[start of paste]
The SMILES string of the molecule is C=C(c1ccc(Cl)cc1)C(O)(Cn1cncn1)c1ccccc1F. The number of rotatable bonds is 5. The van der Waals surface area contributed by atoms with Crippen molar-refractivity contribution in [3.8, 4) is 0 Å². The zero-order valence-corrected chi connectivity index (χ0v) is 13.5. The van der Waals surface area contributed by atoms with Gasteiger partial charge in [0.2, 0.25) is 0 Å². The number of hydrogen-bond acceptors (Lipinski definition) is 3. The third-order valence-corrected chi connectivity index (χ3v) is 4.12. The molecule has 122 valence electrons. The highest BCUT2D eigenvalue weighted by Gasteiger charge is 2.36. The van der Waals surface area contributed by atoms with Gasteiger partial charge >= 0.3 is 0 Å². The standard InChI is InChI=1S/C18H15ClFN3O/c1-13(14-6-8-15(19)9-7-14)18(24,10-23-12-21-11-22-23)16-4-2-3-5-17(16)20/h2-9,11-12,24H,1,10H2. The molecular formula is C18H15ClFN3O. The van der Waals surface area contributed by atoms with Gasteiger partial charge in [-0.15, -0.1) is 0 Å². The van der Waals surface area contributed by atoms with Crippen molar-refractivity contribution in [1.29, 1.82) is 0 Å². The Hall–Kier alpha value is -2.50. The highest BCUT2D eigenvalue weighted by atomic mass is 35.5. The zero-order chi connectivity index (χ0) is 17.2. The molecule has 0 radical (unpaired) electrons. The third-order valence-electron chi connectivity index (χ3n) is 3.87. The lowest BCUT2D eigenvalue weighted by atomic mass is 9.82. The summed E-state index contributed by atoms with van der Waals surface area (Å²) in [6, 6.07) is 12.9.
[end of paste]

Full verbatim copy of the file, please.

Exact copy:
The SMILES string of the molecule is C=C(c1ccc(Cl)cc1)C(O)(Cn1cncn1)c1ccccc1F. The number of rotatable bonds is 5. The van der Waals surface area contributed by atoms with Crippen molar-refractivity contribution in [3.8, 4) is 0 Å². The zero-order valence-corrected chi connectivity index (χ0v) is 13.5. The van der Waals surface area contributed by atoms with Gasteiger partial charge in [0.2, 0.25) is 0 Å². The number of hydrogen-bond acceptors (Lipinski definition) is 3. The third-order valence-corrected chi connectivity index (χ3v) is 4.12. The molecule has 122 valence electrons. The highest BCUT2D eigenvalue weighted by Gasteiger charge is 2.36. The van der Waals surface area contributed by atoms with Gasteiger partial charge >= 0.3 is 0 Å². The standard InChI is InChI=1S/C18H15ClFN3O/c1-13(14-6-8-15(19)9-7-14)18(24,10-23-12-21-11-22-23)16-4-2-3-5-17(16)20/h2-9,11-12,24H,1,10H2. The molecular formula is C18H15ClFN3O. The van der Waals surface area contributed by atoms with Gasteiger partial charge in [-0.15, -0.1) is 0 Å². The van der Waals surface area contributed by atoms with Crippen molar-refractivity contribution in [1.29, 1.82) is 0 Å². The Hall–Kier alpha value is -2.50. The highest BCUT2D eigenvalue weighted by atomic mass is 35.5. The zero-order chi connectivity index (χ0) is 17.2. The molecule has 0 radical (unpaired) electrons. The third-order valence-electron chi connectivity index (χ3n) is 3.87. The lowest BCUT2D eigenvalue weighted by atomic mass is 9.82. The summed E-state index contributed by atoms with van der Waals surface area (Å²) in [6, 6.07) is 12.9.